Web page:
If either the Begin or End delimiter is preceded by this escape sequence, then the delimiter is ignored. For example, you might specify backslash \ as an escape character in a quoted string so that you can embed quote characters inside the string like this: "a string with \"embedded\" quotes".
This applies only if a Multiline range is specified. If this option is turned on, then the range can be nested. If the Begin and End delimiters are the same, nesting is not allowed because it doesn't make any sense.
Skip symbol parsing
The contents of the range will be ignored when the file is parsed for symbol definitions.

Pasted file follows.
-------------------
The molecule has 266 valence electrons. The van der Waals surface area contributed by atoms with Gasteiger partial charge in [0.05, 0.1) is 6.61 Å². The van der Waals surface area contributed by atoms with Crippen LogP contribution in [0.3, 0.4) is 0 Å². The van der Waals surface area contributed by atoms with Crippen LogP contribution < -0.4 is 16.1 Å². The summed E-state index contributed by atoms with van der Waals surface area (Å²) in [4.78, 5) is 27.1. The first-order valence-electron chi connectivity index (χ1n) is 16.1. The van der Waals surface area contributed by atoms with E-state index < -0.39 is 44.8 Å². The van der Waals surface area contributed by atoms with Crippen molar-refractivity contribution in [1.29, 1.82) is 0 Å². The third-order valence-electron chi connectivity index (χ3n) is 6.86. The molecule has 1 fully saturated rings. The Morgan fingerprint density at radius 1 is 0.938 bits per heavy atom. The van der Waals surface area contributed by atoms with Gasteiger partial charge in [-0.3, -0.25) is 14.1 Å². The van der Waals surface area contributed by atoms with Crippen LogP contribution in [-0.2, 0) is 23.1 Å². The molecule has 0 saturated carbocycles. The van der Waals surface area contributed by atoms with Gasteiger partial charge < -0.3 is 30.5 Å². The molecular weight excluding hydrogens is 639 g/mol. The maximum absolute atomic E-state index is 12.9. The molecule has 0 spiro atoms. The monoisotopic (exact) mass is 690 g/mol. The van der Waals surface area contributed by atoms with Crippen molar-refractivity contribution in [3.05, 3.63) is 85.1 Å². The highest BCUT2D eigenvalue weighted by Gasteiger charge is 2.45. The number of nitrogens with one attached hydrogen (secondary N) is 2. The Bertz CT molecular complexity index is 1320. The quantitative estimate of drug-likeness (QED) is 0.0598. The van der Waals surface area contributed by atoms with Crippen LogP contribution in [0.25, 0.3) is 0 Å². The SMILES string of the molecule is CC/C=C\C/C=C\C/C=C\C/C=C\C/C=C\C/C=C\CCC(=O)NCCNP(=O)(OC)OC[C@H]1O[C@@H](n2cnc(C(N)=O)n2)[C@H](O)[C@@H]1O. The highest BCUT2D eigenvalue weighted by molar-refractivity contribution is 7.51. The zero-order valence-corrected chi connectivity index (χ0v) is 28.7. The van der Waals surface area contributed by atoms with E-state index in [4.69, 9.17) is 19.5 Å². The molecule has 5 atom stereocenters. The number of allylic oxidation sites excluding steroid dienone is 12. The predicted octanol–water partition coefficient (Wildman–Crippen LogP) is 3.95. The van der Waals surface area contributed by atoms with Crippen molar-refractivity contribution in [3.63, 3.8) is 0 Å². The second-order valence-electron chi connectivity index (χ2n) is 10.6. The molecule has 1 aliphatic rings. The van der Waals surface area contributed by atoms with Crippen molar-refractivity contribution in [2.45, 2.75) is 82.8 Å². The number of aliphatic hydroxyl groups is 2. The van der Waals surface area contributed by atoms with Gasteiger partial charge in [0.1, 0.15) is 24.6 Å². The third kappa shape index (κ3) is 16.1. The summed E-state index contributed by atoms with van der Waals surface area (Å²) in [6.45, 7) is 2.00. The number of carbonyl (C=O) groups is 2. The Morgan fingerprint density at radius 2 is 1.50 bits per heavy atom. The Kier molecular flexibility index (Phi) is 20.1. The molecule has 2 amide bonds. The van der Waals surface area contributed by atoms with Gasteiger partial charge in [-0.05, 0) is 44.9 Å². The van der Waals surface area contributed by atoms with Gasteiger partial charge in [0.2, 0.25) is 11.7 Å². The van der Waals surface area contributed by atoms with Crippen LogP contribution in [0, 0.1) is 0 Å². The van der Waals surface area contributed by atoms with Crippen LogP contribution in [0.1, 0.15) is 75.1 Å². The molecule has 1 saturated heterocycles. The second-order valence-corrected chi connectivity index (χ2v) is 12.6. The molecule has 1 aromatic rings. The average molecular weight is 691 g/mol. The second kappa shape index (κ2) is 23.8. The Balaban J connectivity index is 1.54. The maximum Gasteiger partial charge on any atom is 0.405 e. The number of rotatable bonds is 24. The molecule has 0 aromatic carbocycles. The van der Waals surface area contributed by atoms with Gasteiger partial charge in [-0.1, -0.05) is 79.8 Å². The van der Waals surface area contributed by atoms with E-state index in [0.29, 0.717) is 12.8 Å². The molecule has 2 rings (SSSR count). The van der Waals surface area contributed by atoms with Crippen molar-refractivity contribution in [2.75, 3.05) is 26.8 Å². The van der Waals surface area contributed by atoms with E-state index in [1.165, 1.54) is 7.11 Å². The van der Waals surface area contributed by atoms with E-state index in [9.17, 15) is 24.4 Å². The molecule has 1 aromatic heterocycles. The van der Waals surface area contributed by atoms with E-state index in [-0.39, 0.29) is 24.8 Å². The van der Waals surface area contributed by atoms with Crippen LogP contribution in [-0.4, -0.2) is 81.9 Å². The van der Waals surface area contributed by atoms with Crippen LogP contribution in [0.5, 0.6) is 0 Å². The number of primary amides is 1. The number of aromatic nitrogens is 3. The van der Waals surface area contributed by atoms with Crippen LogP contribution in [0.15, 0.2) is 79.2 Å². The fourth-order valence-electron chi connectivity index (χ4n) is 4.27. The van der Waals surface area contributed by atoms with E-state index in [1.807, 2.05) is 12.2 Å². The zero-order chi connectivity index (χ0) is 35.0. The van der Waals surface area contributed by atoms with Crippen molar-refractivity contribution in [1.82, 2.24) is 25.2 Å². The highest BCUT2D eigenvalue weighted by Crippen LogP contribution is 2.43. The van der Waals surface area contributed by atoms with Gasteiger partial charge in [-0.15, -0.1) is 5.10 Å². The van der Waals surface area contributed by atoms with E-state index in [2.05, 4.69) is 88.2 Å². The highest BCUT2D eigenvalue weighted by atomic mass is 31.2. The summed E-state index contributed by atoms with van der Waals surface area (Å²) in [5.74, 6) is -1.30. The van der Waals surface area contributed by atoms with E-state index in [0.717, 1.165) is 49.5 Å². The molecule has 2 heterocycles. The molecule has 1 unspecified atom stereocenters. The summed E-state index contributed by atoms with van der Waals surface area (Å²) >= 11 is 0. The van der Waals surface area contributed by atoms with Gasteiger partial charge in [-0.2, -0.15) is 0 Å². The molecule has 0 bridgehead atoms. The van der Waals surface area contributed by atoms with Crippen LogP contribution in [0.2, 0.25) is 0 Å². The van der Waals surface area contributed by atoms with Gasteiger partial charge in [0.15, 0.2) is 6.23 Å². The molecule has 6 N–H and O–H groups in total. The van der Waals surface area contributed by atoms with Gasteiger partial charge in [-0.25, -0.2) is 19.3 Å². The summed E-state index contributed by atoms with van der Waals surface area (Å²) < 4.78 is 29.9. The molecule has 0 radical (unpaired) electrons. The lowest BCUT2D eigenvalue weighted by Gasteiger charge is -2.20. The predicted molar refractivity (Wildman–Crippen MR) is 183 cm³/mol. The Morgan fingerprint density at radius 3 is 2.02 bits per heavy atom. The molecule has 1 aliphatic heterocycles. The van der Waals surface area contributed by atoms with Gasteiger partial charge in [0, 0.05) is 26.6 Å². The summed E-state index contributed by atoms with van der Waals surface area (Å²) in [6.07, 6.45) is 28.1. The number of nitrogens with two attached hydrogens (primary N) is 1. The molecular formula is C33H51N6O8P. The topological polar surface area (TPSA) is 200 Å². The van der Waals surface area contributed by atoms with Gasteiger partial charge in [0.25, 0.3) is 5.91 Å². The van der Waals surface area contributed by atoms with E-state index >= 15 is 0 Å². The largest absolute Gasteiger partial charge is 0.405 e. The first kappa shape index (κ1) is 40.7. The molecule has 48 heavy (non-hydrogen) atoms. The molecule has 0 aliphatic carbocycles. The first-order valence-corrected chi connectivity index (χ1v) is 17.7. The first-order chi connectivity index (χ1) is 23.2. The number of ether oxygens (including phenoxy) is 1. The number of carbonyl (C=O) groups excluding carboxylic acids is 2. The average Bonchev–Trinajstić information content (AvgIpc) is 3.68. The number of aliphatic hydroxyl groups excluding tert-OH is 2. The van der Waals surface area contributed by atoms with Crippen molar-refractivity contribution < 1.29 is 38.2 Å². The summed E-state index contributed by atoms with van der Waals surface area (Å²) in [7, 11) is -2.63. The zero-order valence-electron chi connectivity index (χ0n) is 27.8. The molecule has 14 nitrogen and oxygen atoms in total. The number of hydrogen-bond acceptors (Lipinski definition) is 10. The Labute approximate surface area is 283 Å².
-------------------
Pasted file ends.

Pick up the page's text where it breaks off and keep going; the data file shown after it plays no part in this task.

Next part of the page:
Include delimiters in style
The Begin and End delimiters are also formatted with the selected style. If this is unchecked, then the delimiters are formatted in the "Delimiter" style.
The columns group allows you to control if the range element should be sensitive to where on the line it occurs.
Only valid in the following columns
If enabled, then the range is only recognized if its Begin delimiter occurs in the range starting at the First column and up to and including the Last column. If this check box is unchecked, then the column is ignored.
The Custom Parsing page is where you can type a set of regular expressions to perform simple parsing operations on the language source files.
Use regular expressions for parsing
This enables the custom parsing expressions. Uncheck this to disable the use of custom parsing.
This lists each parsing expression and the type of symbol it yields. When Source Insight parses a file, all the expressions are applied to the whole file.